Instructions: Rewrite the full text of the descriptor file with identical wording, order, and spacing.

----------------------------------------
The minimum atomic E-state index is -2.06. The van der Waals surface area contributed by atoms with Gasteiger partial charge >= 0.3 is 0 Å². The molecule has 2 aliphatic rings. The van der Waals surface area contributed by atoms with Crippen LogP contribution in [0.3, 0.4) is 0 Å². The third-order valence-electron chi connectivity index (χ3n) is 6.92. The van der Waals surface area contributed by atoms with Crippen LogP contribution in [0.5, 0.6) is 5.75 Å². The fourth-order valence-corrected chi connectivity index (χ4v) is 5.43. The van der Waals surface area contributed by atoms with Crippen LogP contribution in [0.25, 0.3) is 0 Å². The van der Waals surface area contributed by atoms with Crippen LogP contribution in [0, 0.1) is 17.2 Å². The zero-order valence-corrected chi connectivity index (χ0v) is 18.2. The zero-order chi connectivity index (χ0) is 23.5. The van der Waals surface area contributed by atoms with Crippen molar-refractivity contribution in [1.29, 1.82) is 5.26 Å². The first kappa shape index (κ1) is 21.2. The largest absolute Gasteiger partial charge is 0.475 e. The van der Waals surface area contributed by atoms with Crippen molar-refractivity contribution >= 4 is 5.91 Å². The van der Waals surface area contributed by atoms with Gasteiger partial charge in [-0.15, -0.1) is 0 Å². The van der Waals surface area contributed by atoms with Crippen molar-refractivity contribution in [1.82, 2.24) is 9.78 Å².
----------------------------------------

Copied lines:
The minimum atomic E-state index is -2.06. The van der Waals surface area contributed by atoms with Gasteiger partial charge >= 0.3 is 0 Å². The molecule has 2 aliphatic rings. The van der Waals surface area contributed by atoms with Crippen LogP contribution in [0.3, 0.4) is 0 Å². The third-order valence-electron chi connectivity index (χ3n) is 6.92. The van der Waals surface area contributed by atoms with Crippen LogP contribution in [0.5, 0.6) is 5.75 Å². The fourth-order valence-corrected chi connectivity index (χ4v) is 5.43. The van der Waals surface area contributed by atoms with Crippen LogP contribution in [0.25, 0.3) is 0 Å². The van der Waals surface area contributed by atoms with Crippen LogP contribution in [0, 0.1) is 17.2 Å². The zero-order valence-corrected chi connectivity index (χ0v) is 18.2. The zero-order chi connectivity index (χ0) is 23.5. The van der Waals surface area contributed by atoms with Crippen molar-refractivity contribution in [1.29, 1.82) is 5.26 Å². The first kappa shape index (κ1) is 21.2. The largest absolute Gasteiger partial charge is 0.475 e. The van der Waals surface area contributed by atoms with Crippen molar-refractivity contribution >= 4 is 5.91 Å². The van der Waals surface area contributed by atoms with Gasteiger partial charge in [-0.15, -0.1) is 0 Å². The van der Waals surface area contributed by atoms with Crippen molar-refractivity contribution in [1.82, 2.24) is 9.78 Å².